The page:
The best books on or by maverick women

The Books I Picked & Why

The Gastronomical Me

By M. F. K. Fisher

The Gastronomical Me

Why this book?

To call Fisher merely a food writer is to miss out on one of the most provocative essayists of the 20th century. This exploration of her departure from American life to live in Dijon, France, is a celebration of what it means to be truly engaged in one’s own story. For those with ravenous appetites for not just food, but the stuff of life.


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Slouching Towards Bethlehem: Essays

By Joan Didion

Slouching Towards Bethlehem: Essays

Why this book?

Joan Didion is one of my all-time favorite writers. Ever. Full stop. Choosing one book by this remarkable journalist and author was difficult, but this collection of essays—centered mainly on Didion’s experiences reporting on life during the late ‘60s in California—showcases not only her talents as a storyteller, but also her uncanny ability to at once inhabit and observe events. I have read it multiple times and find something new to admire with every visit to her prose.


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Liar, Temptress, Soldier, Spy: Four Women Undercover in the Civil War

By Karen Abbott

Liar, Temptress, Soldier, Spy: Four Women Undercover in the Civil War

Why this book?

As not only a reader but also as a writer I enjoy coming at significant moments in American history through distinct experiences and characters, with all of their talents and trials and shortcomings explored along the way. This look at the Civil War is intimate and engrossing, taking readers through tremendous conflict with four very unique women as their guides.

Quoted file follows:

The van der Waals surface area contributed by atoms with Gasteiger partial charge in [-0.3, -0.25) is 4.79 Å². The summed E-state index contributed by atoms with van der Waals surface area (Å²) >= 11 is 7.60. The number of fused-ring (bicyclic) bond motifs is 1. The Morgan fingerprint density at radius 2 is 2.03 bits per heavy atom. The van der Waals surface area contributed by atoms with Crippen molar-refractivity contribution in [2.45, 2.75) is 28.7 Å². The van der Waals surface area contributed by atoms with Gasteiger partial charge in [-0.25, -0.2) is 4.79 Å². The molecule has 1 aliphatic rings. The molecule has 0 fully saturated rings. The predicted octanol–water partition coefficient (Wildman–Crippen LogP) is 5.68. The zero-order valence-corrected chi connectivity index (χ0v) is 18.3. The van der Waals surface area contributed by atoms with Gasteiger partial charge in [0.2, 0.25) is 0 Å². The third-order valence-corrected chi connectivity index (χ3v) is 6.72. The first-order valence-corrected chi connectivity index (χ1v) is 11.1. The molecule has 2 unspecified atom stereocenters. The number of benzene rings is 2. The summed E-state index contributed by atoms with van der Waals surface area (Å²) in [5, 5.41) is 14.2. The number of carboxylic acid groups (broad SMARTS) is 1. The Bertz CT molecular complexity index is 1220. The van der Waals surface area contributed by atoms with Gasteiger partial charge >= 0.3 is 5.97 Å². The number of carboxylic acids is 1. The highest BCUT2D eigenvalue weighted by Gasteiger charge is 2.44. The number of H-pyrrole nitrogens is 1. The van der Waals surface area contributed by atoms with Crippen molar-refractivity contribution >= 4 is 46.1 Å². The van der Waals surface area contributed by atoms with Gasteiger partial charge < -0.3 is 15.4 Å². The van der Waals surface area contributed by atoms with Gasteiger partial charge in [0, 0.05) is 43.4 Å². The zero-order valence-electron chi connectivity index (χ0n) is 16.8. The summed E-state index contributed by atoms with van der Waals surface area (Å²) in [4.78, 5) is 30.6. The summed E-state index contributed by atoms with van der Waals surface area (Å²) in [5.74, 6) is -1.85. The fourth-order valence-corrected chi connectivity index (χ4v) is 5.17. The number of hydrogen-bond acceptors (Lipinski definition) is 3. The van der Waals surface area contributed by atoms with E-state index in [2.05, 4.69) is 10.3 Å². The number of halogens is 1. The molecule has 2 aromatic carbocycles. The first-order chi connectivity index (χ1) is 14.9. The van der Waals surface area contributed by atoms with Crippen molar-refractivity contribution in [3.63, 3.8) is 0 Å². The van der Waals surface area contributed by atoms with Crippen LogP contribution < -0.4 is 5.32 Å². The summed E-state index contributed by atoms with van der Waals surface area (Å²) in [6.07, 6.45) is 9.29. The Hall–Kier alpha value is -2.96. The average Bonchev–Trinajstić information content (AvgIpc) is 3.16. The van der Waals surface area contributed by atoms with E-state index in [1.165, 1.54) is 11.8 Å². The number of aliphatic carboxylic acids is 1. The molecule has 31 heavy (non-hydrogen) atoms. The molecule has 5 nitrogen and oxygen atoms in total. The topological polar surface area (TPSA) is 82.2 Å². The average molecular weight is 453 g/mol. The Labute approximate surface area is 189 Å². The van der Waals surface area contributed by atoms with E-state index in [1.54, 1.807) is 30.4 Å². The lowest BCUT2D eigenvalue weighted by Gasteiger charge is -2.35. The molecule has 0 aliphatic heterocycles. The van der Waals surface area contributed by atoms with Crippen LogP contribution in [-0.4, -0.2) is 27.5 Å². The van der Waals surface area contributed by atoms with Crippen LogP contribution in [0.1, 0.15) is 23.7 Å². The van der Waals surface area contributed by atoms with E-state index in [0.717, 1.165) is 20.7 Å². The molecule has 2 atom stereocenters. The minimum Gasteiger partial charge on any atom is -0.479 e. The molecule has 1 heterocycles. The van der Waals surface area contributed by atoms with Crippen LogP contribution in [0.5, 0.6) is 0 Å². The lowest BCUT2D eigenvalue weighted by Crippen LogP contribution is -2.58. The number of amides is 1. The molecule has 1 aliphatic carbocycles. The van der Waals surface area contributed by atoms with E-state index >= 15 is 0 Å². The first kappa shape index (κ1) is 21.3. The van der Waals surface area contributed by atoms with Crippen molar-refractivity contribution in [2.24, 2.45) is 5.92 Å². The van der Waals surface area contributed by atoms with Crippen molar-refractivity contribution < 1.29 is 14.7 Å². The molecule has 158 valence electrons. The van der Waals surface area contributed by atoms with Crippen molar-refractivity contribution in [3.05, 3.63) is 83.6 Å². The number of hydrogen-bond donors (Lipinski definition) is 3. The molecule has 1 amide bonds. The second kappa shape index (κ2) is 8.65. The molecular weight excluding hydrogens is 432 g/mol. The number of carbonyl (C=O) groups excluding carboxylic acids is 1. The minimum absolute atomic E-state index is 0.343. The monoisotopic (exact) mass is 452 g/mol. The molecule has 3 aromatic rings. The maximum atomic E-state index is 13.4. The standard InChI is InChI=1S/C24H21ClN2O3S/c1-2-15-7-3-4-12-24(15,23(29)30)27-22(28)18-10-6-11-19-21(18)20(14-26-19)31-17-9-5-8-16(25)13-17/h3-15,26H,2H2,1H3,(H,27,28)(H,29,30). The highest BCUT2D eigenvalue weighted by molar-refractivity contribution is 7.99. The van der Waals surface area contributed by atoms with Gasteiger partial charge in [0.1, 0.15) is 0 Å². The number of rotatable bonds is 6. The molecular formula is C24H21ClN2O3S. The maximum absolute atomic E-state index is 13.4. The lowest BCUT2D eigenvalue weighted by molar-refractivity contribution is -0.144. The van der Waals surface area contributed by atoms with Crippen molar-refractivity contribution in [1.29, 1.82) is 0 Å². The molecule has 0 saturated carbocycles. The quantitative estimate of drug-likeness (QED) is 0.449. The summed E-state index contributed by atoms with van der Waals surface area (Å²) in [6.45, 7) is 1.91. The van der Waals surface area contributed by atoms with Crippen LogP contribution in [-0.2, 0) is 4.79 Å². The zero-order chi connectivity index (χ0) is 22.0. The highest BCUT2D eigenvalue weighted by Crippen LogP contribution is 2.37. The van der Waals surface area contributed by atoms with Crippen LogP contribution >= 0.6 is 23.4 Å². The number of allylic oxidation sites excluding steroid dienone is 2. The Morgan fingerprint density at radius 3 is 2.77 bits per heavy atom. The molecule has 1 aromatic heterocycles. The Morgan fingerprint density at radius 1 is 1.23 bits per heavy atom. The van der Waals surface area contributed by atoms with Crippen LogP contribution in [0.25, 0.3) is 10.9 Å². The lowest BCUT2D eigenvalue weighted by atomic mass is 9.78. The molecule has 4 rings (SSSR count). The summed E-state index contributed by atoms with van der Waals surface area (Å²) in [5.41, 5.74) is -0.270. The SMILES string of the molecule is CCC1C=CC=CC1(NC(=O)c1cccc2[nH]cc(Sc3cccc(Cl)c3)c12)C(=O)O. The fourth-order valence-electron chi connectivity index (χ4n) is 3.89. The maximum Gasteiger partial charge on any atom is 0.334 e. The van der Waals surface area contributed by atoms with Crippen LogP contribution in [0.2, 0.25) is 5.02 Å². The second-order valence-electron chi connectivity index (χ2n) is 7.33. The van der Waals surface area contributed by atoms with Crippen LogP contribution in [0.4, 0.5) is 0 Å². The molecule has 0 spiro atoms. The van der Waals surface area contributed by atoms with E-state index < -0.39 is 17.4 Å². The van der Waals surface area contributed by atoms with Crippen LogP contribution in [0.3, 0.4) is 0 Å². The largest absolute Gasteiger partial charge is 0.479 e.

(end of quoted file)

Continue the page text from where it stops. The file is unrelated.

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Sargent's Women: Four Lives Behind the Canvas

By Donna M. Lucey

Sargent's Women: Four Lives Behind the Canvas

Why this book?

There are many ways to approach history. Donna Lucey brilliantly chose to usher readers into the world of the Gilded Age via the captivating canvases of that era’s most sought-after portraitist, John Singer Sargent. There are always more stories lurking behind Sargent’s luxurious depictions of his subjects, and Lucey gets beneath the paint and the posing to give us her own picture of four very real women whose lives are far more nuanced than any portrait sitting can convey.


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First Women: The Grace and Power of America's Modern First Ladies

By Kate Andersen Brower

First Women: The Grace and Power of America's Modern First Ladies

Why this book?

The First Lady of the United States is a challenging role that has been navigated by an incredibly wide array of women over the years. Brower has interviewed many of them, and the insights she gives readers into their day-to-day lives—at turns uplifting and heartbreaking—make for an incredibly relatable and inspiring book. This is as behind-the-White House-scenes as you can get. From Jaqueline Kennedy to Michelle Obama, Brower offers an incredibly intimate look at this often misunderstood role in American politics.


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